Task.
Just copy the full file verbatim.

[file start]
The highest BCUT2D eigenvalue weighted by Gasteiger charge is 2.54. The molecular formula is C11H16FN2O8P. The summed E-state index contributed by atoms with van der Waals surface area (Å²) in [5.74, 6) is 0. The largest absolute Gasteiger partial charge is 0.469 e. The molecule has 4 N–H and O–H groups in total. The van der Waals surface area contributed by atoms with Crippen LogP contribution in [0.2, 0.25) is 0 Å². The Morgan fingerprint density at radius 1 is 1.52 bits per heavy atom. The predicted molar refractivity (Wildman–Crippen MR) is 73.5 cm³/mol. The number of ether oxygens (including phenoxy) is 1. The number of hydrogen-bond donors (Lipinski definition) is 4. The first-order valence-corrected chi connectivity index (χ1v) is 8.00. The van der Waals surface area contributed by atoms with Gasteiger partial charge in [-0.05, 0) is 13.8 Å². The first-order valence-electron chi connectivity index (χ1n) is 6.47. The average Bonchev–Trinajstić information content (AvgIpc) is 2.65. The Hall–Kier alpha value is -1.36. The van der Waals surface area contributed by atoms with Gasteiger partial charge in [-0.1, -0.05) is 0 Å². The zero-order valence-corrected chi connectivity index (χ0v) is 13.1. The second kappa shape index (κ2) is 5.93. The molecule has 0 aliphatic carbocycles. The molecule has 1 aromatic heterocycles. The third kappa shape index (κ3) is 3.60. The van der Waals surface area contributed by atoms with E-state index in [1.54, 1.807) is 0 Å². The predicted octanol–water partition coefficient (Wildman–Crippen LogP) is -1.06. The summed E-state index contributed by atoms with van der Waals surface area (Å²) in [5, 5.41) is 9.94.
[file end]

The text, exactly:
The highest BCUT2D eigenvalue weighted by Gasteiger charge is 2.54. The molecular formula is C11H16FN2O8P. The summed E-state index contributed by atoms with van der Waals surface area (Å²) in [5.74, 6) is 0. The largest absolute Gasteiger partial charge is 0.469 e. The molecule has 4 N–H and O–H groups in total. The van der Waals surface area contributed by atoms with Crippen LogP contribution in [0.2, 0.25) is 0 Å². The Morgan fingerprint density at radius 1 is 1.52 bits per heavy atom. The predicted molar refractivity (Wildman–Crippen MR) is 73.5 cm³/mol. The number of ether oxygens (including phenoxy) is 1. The number of hydrogen-bond donors (Lipinski definition) is 4. The first-order valence-corrected chi connectivity index (χ1v) is 8.00. The van der Waals surface area contributed by atoms with Gasteiger partial charge in [-0.05, 0) is 13.8 Å². The first-order valence-electron chi connectivity index (χ1n) is 6.47. The average Bonchev–Trinajstić information content (AvgIpc) is 2.65. The Hall–Kier alpha value is -1.36. The van der Waals surface area contributed by atoms with Gasteiger partial charge in [-0.1, -0.05) is 0 Å². The zero-order valence-corrected chi connectivity index (χ0v) is 13.1. The second kappa shape index (κ2) is 5.93. The molecule has 0 aliphatic carbocycles. The molecule has 1 aromatic heterocycles. The third kappa shape index (κ3) is 3.60. The van der Waals surface area contributed by atoms with E-state index in [1.54, 1.807) is 0 Å². The predicted octanol–water partition coefficient (Wildman–Crippen LogP) is -1.06. The summed E-state index contributed by atoms with van der Waals surface area (Å²) in [5, 5.41) is 9.94.